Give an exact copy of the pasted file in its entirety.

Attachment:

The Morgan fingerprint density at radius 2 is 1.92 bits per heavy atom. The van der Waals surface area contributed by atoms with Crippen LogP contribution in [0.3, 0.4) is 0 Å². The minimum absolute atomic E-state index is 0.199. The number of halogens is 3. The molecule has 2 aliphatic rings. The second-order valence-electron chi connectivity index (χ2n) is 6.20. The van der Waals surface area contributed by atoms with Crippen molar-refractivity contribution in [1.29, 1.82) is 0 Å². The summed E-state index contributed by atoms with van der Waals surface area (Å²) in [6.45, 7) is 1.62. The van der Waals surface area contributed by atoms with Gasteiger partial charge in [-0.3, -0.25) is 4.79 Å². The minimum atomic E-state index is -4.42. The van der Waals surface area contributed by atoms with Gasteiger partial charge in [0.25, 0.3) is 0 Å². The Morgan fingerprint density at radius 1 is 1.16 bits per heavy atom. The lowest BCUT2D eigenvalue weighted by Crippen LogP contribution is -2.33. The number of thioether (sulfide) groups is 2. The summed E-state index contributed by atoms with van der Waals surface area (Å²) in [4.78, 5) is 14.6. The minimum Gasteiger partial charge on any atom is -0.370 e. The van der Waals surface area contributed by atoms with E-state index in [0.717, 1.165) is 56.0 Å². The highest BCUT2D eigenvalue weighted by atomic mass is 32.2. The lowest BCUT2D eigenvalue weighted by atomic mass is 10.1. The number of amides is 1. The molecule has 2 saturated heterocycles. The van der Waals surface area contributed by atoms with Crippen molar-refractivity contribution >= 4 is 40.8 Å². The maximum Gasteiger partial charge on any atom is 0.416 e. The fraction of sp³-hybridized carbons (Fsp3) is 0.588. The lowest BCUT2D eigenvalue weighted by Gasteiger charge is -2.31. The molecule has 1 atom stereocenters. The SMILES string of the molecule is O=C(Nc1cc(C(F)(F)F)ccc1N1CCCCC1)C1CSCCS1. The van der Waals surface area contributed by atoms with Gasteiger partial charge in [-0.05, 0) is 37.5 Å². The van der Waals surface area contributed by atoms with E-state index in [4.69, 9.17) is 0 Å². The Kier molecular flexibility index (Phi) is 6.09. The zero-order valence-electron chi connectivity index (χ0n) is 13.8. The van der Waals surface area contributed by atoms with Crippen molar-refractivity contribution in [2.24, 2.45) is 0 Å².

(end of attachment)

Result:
The Morgan fingerprint density at radius 2 is 1.92 bits per heavy atom. The van der Waals surface area contributed by atoms with Crippen LogP contribution in [0.3, 0.4) is 0 Å². The minimum absolute atomic E-state index is 0.199. The number of halogens is 3. The molecule has 2 aliphatic rings. The second-order valence-electron chi connectivity index (χ2n) is 6.20. The van der Waals surface area contributed by atoms with Crippen molar-refractivity contribution in [1.29, 1.82) is 0 Å². The summed E-state index contributed by atoms with van der Waals surface area (Å²) in [6.45, 7) is 1.62. The van der Waals surface area contributed by atoms with Gasteiger partial charge in [-0.3, -0.25) is 4.79 Å². The minimum atomic E-state index is -4.42. The van der Waals surface area contributed by atoms with Gasteiger partial charge in [0.25, 0.3) is 0 Å². The Morgan fingerprint density at radius 1 is 1.16 bits per heavy atom. The lowest BCUT2D eigenvalue weighted by Crippen LogP contribution is -2.33. The number of thioether (sulfide) groups is 2. The summed E-state index contributed by atoms with van der Waals surface area (Å²) in [4.78, 5) is 14.6. The minimum Gasteiger partial charge on any atom is -0.370 e. The van der Waals surface area contributed by atoms with E-state index in [0.717, 1.165) is 56.0 Å². The highest BCUT2D eigenvalue weighted by atomic mass is 32.2. The lowest BCUT2D eigenvalue weighted by atomic mass is 10.1. The number of amides is 1. The molecule has 2 saturated heterocycles. The van der Waals surface area contributed by atoms with Crippen molar-refractivity contribution >= 4 is 40.8 Å². The maximum Gasteiger partial charge on any atom is 0.416 e. The fraction of sp³-hybridized carbons (Fsp3) is 0.588. The lowest BCUT2D eigenvalue weighted by Gasteiger charge is -2.31. The molecule has 1 atom stereocenters. The SMILES string of the molecule is O=C(Nc1cc(C(F)(F)F)ccc1N1CCCCC1)C1CSCCS1. The van der Waals surface area contributed by atoms with Gasteiger partial charge in [-0.05, 0) is 37.5 Å². The van der Waals surface area contributed by atoms with E-state index in [4.69, 9.17) is 0 Å². The Kier molecular flexibility index (Phi) is 6.09. The zero-order valence-electron chi connectivity index (χ0n) is 13.8. The van der Waals surface area contributed by atoms with Crippen molar-refractivity contribution in [2.24, 2.45) is 0 Å².